The draft NEP fails to adequately address the quality concerns. The Approach paper to the 12th plan itself acknowledges in no uncertain terms “State Universities and Colleges suffer from under funding by State Governments with as many as 50 per cent of faculty positions unfilled, forcing frequent resort to contract teachers and an adverse impact on the quality of teaching”. The NEP reiterates accreditation and assessment as the quality monitoring mechanism. But, the accreditation process is plagued by corruption and inaccuracies in assessment. The draft NEP is silent on this.

Large vacancies of teaching positions, poor infrastructure, unproductive and unprofessional work culture, bureaucratisation of university administration, inadequacies in institutional infrastructure like labs, libraries, technology adoption etc., are the factors that dampen quality in institutions of higher learning.

Universities have to perform three functions - teaching, research and extension. But, the research intensity in Indian universities is a matter of concern. V V Krishna in an article, “Science, Technology and Innovation Policy 2013, High on Goals, Low on Commitment”, Economic and Political Weekly, 20 April.

2013, states , “Our academic sector continues to suffer due to low policy priorities when it comes to R&D… Even though universities accounted for over 52% of total cumulative national research publications for the decade 1997-2007, they were allocated just 5% of GERD.

Universities in the OECD countries accounted for 20% and Japanese universities accounted for around 15% of GERD in the last decade. Even Chinese universities increased their share of GERD from around 5% in the 1990s to over 12% currently.

The GERD refers to gross expenditure on research and development. The article further says, “Hardly 15% of our universities come under the label of teaching and research universities. Around 85% of our universities are just teaching institutions at different tiers of teaching standards and levels. The bulk of our higher education sector is yet to attain what is known as the Humboldtian goal of teaching and research excellence”.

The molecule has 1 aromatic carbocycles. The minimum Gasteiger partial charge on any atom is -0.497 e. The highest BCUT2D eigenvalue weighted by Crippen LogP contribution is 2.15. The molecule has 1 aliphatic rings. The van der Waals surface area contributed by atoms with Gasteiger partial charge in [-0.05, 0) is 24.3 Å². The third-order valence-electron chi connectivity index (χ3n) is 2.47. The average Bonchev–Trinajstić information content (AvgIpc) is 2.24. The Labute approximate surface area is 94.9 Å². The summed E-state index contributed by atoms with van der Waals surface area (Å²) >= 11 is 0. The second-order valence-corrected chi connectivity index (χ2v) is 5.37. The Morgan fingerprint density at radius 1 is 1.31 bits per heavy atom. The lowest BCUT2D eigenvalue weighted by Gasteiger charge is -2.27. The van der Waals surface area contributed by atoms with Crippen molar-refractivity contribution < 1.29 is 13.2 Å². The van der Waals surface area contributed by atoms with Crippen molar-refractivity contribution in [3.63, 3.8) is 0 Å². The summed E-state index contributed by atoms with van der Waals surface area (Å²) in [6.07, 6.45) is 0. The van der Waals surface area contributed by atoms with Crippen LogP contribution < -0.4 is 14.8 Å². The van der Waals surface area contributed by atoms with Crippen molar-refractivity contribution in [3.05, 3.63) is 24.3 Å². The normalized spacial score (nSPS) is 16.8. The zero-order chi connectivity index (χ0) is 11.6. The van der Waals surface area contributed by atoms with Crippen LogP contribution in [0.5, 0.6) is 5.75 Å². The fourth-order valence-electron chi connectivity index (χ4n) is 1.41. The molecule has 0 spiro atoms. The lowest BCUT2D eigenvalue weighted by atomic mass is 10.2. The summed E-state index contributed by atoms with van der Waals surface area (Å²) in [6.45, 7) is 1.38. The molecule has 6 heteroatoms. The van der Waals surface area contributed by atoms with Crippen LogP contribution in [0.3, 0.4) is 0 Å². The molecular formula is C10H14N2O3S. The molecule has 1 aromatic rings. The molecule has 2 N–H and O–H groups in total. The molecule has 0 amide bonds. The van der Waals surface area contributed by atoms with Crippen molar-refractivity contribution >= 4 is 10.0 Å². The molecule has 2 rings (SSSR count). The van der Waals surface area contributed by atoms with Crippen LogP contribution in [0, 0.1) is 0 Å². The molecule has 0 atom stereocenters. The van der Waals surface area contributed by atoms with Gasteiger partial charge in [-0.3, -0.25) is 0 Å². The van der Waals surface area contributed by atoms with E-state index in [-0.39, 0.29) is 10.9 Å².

Social goods versus Commodification The universities are churning out graduates who turn out to be unemployables. The industry-university linkage is abysmal. The draft NEP rightly focuses on skill development. But, the skill formation is not the sole objective of education.

While emphasis on skills is a welcome feature, any obsession with it ignoring the basic purpose of universities would degenerate them into mere polytechnics and industrial training institutes. The commodification of knowledge severely restricts its access to the commoner.

Madhu Prasad of All India Forum for the Right to Education warns: “Unlike knowledge, commodities are produced primarily for exchange for profit rather than for any intrinsic value. In highly developed systems of commodity production all market exchanges are affected by scarcities, monopolies, manipulated tastes and more or less accidental variations in supply and demand”.

Universities should be the commanding heights of intelligentsia where fundamental questions on knowledge and society are raised. Universities should promote the adventure of ideas. Universities performing the role of social critics should produce men and women of high academic caliber and integrity who perform the role of public intellectuals. (Note: Excerpts from the author’s lecture to be delivered today at a seminar on New Education Policy organised by Vidya Vikasa Vedika in Vijayawada)